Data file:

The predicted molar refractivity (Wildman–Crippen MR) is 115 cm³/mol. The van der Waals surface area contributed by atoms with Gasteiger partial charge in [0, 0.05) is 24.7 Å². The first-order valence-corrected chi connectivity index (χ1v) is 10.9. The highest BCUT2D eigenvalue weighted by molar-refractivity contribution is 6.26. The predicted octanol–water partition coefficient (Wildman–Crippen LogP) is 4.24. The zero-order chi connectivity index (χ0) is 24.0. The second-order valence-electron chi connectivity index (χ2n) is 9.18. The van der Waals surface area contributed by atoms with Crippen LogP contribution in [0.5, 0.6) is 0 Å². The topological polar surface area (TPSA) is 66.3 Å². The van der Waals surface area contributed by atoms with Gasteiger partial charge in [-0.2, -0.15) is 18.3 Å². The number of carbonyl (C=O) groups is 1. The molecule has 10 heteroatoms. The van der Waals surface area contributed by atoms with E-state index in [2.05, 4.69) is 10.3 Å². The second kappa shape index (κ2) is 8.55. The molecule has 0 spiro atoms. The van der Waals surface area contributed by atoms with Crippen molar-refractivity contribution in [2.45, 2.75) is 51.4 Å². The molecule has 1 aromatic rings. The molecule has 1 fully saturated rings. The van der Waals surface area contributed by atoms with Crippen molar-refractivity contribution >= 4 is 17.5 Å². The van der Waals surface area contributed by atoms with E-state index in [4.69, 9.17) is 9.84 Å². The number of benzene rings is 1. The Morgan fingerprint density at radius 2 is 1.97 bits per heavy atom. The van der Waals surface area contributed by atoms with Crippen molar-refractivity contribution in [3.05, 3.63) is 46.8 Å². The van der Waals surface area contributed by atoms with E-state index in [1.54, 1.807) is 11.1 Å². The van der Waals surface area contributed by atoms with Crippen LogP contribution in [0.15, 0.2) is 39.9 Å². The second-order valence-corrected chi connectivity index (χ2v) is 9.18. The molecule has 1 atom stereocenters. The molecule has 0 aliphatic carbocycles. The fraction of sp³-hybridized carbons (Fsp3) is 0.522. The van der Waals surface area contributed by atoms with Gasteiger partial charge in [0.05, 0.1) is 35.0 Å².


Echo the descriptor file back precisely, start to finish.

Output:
The predicted molar refractivity (Wildman–Crippen MR) is 115 cm³/mol. The van der Waals surface area contributed by atoms with Gasteiger partial charge in [0, 0.05) is 24.7 Å². The first-order valence-corrected chi connectivity index (χ1v) is 10.9. The highest BCUT2D eigenvalue weighted by molar-refractivity contribution is 6.26. The predicted octanol–water partition coefficient (Wildman–Crippen LogP) is 4.24. The zero-order chi connectivity index (χ0) is 24.0. The second-order valence-electron chi connectivity index (χ2n) is 9.18. The van der Waals surface area contributed by atoms with Crippen LogP contribution in [0.5, 0.6) is 0 Å². The topological polar surface area (TPSA) is 66.3 Å². The van der Waals surface area contributed by atoms with Gasteiger partial charge in [-0.2, -0.15) is 18.3 Å². The number of carbonyl (C=O) groups is 1. The molecule has 10 heteroatoms. The van der Waals surface area contributed by atoms with E-state index in [2.05, 4.69) is 10.3 Å². The second kappa shape index (κ2) is 8.55. The molecule has 0 spiro atoms. The van der Waals surface area contributed by atoms with Crippen molar-refractivity contribution in [2.45, 2.75) is 51.4 Å². The molecule has 1 aromatic rings. The molecule has 1 fully saturated rings. The van der Waals surface area contributed by atoms with Crippen molar-refractivity contribution >= 4 is 17.5 Å². The van der Waals surface area contributed by atoms with E-state index in [4.69, 9.17) is 9.84 Å². The number of benzene rings is 1. The Morgan fingerprint density at radius 2 is 1.97 bits per heavy atom. The van der Waals surface area contributed by atoms with Crippen molar-refractivity contribution in [3.05, 3.63) is 46.8 Å². The van der Waals surface area contributed by atoms with E-state index in [1.54, 1.807) is 11.1 Å². The van der Waals surface area contributed by atoms with Crippen LogP contribution in [0.15, 0.2) is 39.9 Å². The second-order valence-corrected chi connectivity index (χ2v) is 9.18. The molecule has 1 atom stereocenters. The molecule has 0 aliphatic carbocycles. The fraction of sp³-hybridized carbons (Fsp3) is 0.522. The van der Waals surface area contributed by atoms with Gasteiger partial charge in [0.05, 0.1) is 35.0 Å².